Senators' Bill to Help Young Undocumented Immigrants May Thwart Paxton's Plans

A rally outside the Harris County Sheriff's Office in 2015 to end programs that facilitated deportation.
A rally outside the Harris County Sheriff's Office in 2015 to end programs that facilitated deportation.
Photo by Gilbert Bernal

Texas Attorney General Ken Paxton may want to end Deferred Action for Childhood Arrivals, the program protecting undocumented immigrants who came here as children against deportation. But that may soon become a pointless endeavor, as Congress on Thursday unveiled a bipartisan bill that would create a permanent program for those young immigrants and offer a viable path to citizenship.

Yet another iteration of the Dream Act, the bill is authored this time by senators Lindsey Graham (R-S.C.) and Dick Durbin (D-Ill.). Under the bill, undocumented immigrants would qualify for a path to citizenship if they are longtime residents in the United States after coming here as children; have a high school diploma or GED; have pursued higher education; pass a background check and have no felonies on their record; have had lawful employment for three years or have served in the military; as well as speak English and know their U.S. history.

"[The bill] would enable me to get on a pathway to citizenship and provide guarantees to my family that we would stay together," Angelica Villalobos, a DACA beneficiary and mother of four in Oklahoma, told reporters in a phone call Thursday. "The Dream Act is a good thing, but it’s not a substitute for the work permit I have in my hands today. If DACA is taken away while Congress debates the new Dream Act, my family will be left in a dangerous gap."

The proposal comes just three weeks after Paxton, along with nine other attorneys general, threatened to sue the feds over DACA if the U.S. Department of Homeland Security didn't voluntarily dismantle the program by September 1. Given the administration's lackluster attitude toward undocumented young people and kids and its attack-dog approach to undocumented immigrants in general, there has been little indication of whether the Trump administration would actually defend DACA in court if Paxton followed through on that threat; Attorney General Jeff Sessions has been silent about it.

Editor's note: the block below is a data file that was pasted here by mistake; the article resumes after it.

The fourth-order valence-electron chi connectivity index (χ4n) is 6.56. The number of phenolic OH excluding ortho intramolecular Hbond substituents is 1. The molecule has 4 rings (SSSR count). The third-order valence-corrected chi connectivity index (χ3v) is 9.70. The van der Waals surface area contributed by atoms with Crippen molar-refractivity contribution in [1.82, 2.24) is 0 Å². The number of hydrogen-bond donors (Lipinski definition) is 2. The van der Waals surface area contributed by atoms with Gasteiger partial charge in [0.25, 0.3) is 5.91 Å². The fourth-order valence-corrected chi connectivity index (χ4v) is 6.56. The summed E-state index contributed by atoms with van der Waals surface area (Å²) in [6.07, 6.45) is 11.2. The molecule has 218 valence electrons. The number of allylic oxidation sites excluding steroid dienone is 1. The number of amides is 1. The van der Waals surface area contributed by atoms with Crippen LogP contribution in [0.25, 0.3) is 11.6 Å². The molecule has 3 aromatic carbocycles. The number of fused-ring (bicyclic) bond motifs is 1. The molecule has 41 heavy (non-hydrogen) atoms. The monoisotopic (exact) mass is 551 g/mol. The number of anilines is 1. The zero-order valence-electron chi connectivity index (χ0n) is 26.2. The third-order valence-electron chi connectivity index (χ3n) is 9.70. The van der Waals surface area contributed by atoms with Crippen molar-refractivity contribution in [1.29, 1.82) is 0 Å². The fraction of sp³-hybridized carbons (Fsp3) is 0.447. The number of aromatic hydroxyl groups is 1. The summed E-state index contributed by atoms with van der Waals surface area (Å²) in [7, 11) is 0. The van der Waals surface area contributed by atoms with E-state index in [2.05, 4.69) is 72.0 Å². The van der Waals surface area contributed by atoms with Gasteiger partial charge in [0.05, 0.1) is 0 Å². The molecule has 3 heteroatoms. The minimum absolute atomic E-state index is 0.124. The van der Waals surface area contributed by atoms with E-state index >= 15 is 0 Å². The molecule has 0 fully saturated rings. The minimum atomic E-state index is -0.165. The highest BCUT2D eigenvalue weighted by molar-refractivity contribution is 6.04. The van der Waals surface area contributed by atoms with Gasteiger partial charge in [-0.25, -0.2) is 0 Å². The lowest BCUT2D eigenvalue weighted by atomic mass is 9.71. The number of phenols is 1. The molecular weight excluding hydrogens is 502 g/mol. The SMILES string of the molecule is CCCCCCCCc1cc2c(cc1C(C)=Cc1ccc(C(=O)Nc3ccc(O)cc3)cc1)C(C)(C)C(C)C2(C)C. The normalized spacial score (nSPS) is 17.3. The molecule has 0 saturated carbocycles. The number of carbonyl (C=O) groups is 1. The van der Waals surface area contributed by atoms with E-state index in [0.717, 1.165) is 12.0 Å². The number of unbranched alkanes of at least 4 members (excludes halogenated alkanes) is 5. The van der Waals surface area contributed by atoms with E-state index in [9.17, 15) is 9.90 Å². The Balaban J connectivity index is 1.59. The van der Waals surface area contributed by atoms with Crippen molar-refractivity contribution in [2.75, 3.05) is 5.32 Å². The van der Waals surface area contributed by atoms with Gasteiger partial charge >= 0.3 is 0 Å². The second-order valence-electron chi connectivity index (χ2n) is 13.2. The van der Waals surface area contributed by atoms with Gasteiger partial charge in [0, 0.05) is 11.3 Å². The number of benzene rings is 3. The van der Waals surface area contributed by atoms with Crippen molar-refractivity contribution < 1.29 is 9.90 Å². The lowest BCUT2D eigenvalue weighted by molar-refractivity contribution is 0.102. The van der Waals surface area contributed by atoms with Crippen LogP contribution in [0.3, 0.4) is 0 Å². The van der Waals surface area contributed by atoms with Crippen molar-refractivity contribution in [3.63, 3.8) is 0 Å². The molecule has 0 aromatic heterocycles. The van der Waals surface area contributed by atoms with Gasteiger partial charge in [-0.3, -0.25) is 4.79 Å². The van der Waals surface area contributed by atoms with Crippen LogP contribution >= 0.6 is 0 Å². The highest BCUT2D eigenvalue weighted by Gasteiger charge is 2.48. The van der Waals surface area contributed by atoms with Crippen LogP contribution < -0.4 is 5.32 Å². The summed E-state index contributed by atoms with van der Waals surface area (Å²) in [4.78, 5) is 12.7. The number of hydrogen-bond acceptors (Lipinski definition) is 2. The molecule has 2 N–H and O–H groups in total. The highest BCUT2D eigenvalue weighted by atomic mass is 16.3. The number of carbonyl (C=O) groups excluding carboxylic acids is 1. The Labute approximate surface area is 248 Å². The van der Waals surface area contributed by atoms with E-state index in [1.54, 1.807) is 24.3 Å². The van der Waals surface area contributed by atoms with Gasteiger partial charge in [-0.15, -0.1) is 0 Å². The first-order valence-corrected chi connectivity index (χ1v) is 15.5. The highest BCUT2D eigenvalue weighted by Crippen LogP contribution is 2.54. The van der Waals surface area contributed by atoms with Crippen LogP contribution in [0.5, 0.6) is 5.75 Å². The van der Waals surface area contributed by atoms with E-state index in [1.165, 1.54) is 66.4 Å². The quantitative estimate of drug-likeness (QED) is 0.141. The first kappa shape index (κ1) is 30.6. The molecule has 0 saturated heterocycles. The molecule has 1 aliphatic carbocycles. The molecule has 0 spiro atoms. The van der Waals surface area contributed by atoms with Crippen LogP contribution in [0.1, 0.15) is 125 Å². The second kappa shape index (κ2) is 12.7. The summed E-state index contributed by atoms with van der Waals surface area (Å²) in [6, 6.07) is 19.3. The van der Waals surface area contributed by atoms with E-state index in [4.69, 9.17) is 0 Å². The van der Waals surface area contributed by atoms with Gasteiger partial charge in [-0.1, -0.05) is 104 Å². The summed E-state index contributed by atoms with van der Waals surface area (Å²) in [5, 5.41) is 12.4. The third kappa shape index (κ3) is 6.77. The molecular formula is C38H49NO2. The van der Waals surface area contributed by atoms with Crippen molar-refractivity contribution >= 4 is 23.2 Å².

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So legislators swooped in just in time, apparently offering undocumented youth a safety net just in case DACA goes up in flames.

Here in Houston, the Dream Act would benefit approximately 60,000 people, which is the number of people eligible for DACA in Houston, according to a 2015 study by the Migration Policy Institute. At that time, approximately 30,000 young adults had already benefited from DACA — which means they are now at risk of losing that protection if DACA is repealed before Congress can pass the Dream Act. Or worse, if the bill fails completely, as it has several times since 2001.

"Politicians in Congress have stood in the way of me being able to apply for citizenship for decades," Villalobos said, "and now they want to take away the one protection that many of us have."

Although President Trump had told reporters last week that he had gained a better understanding of undocumented youth, he still didn't commit to DACA, saying it was a difficult decision.

He apparently has already made up his mind about the Dream Act, however, according to McClatchy.

“The president campaigned on enforcement first, and that is where his focus is,” a White House official told the outlet.


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